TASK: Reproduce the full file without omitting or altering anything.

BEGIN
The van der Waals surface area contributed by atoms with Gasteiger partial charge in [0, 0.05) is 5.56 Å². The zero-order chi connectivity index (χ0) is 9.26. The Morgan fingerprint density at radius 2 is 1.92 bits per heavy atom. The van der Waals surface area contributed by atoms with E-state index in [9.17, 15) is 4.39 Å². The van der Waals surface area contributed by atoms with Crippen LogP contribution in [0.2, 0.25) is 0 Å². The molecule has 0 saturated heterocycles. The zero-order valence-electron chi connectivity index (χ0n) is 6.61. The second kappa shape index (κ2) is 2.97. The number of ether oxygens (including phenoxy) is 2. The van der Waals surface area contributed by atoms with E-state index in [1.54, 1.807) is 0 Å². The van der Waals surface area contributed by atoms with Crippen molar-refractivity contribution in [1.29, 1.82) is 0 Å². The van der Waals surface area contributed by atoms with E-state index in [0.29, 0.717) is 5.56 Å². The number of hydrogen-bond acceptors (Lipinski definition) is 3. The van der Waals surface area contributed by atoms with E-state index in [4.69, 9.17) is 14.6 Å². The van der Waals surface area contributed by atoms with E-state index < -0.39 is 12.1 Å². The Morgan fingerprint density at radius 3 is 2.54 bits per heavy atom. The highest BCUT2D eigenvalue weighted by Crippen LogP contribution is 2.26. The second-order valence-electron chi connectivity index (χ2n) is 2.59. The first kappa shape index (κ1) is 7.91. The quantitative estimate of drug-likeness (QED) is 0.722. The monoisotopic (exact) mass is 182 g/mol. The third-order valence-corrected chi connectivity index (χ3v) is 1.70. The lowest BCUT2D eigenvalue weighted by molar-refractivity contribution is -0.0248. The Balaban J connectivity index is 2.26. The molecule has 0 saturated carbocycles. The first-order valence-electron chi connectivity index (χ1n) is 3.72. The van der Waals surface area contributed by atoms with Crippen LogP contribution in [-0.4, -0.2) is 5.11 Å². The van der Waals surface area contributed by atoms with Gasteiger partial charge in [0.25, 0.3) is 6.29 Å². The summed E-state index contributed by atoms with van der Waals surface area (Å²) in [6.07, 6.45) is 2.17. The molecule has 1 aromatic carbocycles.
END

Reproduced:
The van der Waals surface area contributed by atoms with Gasteiger partial charge in [0, 0.05) is 5.56 Å². The zero-order chi connectivity index (χ0) is 9.26. The Morgan fingerprint density at radius 2 is 1.92 bits per heavy atom. The van der Waals surface area contributed by atoms with E-state index in [9.17, 15) is 4.39 Å². The van der Waals surface area contributed by atoms with Crippen LogP contribution in [0.2, 0.25) is 0 Å². The molecule has 0 saturated heterocycles. The zero-order valence-electron chi connectivity index (χ0n) is 6.61. The second kappa shape index (κ2) is 2.97. The number of ether oxygens (including phenoxy) is 2. The van der Waals surface area contributed by atoms with E-state index in [1.54, 1.807) is 0 Å². The van der Waals surface area contributed by atoms with Crippen molar-refractivity contribution in [1.29, 1.82) is 0 Å². The van der Waals surface area contributed by atoms with E-state index in [0.29, 0.717) is 5.56 Å². The number of hydrogen-bond acceptors (Lipinski definition) is 3. The van der Waals surface area contributed by atoms with E-state index in [4.69, 9.17) is 14.6 Å². The van der Waals surface area contributed by atoms with E-state index < -0.39 is 12.1 Å². The Morgan fingerprint density at radius 3 is 2.54 bits per heavy atom. The highest BCUT2D eigenvalue weighted by Crippen LogP contribution is 2.26. The second-order valence-electron chi connectivity index (χ2n) is 2.59. The first kappa shape index (κ1) is 7.91. The quantitative estimate of drug-likeness (QED) is 0.722. The monoisotopic (exact) mass is 182 g/mol. The third-order valence-corrected chi connectivity index (χ3v) is 1.70. The lowest BCUT2D eigenvalue weighted by molar-refractivity contribution is -0.0248. The Balaban J connectivity index is 2.26. The molecule has 0 saturated carbocycles. The first-order valence-electron chi connectivity index (χ1n) is 3.72. The van der Waals surface area contributed by atoms with Crippen LogP contribution in [-0.4, -0.2) is 5.11 Å². The van der Waals surface area contributed by atoms with Gasteiger partial charge in [0.25, 0.3) is 6.29 Å². The summed E-state index contributed by atoms with van der Waals surface area (Å²) in [6.07, 6.45) is 2.17. The molecule has 1 aromatic carbocycles.